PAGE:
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April 19, 1965

Treatment of Intracranial Aneurysms During Pregnancy

Author Affiliations

From the Department of Neurological Surgery, College of Physicians and Surgeons, Columbia University, and the Service of Neurological Surgery, Neurological Institute, Presbyterian Hospital, New York.

JAMA. 1965;192(3):209-214. doi:10.1001/jama.1965.03080160029007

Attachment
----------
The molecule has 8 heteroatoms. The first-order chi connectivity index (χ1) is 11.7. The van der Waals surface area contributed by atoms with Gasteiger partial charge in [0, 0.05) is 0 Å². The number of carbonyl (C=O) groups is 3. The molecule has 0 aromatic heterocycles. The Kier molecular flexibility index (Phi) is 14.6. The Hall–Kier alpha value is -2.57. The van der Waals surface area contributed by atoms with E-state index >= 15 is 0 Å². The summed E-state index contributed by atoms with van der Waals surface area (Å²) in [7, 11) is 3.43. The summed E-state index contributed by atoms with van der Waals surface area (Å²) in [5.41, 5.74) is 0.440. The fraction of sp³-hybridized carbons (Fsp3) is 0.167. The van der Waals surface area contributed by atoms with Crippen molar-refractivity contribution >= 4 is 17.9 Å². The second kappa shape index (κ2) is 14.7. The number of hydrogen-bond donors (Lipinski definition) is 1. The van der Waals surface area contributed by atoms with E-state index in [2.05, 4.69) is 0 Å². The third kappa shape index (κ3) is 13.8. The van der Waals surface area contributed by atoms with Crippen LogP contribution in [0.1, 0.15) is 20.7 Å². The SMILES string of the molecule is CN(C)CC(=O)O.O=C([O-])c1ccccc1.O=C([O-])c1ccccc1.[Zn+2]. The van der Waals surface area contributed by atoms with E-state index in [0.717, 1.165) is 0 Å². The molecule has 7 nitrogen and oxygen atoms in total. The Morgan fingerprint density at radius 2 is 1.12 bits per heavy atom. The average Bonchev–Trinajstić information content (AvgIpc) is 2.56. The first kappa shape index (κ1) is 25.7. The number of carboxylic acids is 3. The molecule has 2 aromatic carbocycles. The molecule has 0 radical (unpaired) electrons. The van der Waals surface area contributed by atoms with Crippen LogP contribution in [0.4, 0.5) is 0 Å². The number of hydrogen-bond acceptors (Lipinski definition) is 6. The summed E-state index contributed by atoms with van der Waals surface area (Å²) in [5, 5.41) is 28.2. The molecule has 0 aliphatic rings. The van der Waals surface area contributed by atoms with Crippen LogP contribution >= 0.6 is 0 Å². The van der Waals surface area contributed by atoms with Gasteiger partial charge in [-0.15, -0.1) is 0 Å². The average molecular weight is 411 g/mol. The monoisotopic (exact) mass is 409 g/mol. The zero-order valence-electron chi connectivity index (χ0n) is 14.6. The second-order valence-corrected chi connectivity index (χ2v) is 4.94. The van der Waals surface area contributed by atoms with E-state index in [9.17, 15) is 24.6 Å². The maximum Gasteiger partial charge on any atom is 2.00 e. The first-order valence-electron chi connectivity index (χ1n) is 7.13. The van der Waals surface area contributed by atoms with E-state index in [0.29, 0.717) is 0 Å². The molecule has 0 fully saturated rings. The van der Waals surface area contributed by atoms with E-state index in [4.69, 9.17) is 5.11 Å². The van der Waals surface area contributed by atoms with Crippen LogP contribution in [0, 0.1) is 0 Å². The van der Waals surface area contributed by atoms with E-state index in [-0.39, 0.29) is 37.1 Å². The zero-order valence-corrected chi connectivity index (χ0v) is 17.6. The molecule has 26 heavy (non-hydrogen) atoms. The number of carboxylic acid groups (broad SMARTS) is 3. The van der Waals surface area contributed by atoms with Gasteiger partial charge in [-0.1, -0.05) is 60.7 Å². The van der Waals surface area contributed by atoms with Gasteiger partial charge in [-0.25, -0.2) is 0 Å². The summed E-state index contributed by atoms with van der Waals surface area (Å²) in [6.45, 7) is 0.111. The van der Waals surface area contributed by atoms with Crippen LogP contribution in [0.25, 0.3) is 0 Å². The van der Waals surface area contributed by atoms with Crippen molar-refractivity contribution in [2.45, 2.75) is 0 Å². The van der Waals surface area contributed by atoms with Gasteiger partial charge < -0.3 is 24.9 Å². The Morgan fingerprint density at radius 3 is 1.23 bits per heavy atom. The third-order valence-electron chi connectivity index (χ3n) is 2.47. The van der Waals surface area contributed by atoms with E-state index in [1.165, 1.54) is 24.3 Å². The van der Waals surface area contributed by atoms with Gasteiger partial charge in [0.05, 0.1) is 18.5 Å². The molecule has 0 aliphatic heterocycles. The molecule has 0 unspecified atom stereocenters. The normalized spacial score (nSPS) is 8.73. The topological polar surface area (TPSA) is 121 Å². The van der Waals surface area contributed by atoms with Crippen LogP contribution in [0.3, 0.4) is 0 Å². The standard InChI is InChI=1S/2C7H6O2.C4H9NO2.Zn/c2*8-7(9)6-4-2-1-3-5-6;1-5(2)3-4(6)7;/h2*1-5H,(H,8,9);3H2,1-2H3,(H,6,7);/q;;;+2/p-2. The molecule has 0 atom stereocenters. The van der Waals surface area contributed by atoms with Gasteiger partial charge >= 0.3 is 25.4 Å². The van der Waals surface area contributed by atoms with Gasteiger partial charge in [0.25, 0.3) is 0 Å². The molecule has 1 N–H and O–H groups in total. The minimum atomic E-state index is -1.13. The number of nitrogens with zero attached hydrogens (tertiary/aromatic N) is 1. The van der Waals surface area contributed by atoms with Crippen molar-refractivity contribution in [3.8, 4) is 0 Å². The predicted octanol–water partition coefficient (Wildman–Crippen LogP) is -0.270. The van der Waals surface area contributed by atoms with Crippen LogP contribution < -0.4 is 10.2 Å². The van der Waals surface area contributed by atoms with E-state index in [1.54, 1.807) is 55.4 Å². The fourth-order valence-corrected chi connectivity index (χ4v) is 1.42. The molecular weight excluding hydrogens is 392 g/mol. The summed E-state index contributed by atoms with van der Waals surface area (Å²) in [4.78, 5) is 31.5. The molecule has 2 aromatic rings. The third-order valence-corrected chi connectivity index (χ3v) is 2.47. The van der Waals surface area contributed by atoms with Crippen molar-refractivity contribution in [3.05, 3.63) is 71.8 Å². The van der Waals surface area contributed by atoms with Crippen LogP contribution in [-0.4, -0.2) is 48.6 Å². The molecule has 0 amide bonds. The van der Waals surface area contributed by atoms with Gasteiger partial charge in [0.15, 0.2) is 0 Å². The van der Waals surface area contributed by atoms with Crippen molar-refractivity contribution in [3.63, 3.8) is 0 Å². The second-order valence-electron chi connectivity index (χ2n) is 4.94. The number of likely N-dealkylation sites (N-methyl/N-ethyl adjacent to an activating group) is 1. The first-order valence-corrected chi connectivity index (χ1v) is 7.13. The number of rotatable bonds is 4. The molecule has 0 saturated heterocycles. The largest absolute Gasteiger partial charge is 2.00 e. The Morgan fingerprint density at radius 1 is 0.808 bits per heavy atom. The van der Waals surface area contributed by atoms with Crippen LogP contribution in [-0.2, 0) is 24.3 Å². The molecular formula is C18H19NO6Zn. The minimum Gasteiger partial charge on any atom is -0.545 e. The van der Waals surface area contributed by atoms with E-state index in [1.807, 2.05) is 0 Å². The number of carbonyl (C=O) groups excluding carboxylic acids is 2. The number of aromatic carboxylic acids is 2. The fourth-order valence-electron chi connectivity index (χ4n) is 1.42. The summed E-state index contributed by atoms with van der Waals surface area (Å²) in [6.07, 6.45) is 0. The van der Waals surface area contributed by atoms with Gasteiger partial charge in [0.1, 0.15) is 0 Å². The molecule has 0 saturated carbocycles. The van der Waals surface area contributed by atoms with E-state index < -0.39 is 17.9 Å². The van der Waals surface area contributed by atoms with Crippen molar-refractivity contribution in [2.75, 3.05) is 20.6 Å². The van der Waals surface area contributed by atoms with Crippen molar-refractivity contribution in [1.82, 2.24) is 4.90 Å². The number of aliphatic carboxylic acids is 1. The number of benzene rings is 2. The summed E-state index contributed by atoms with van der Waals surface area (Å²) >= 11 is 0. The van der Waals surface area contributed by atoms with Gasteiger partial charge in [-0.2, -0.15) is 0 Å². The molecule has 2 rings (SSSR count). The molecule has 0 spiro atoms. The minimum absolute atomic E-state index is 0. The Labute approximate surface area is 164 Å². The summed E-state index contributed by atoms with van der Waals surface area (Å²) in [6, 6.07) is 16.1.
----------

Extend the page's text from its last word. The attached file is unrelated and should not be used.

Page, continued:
Of 37 patients in good condition after subarachnoid hemorrhage from a verified intracranial aneurysm that ruptured during pregnancy, 13 suffered a recurrent hemorrhage within three days to eight weeks, which caused eight maternal deaths. In 26 patients the aneurysms were surgically treated during the pregnancy: six by carotid occlusion and 20 by intracranial surgery, with two deaths, whereas eight of 11 patients treated only by bed rest died. Hypothermia was used during 12 craniotomies. Delivery was usually normal or aided by low forceps and block anesthesia. Cesarean section was performed on eight healthy mothers, and an emergency section on five moribund mothers. From four of the latter a healthy infant was delivered. It is concluded that ruptured aneurysms in pregnancy deserve prompt surgical treatment, as would be indicated if the patient were not pregnant.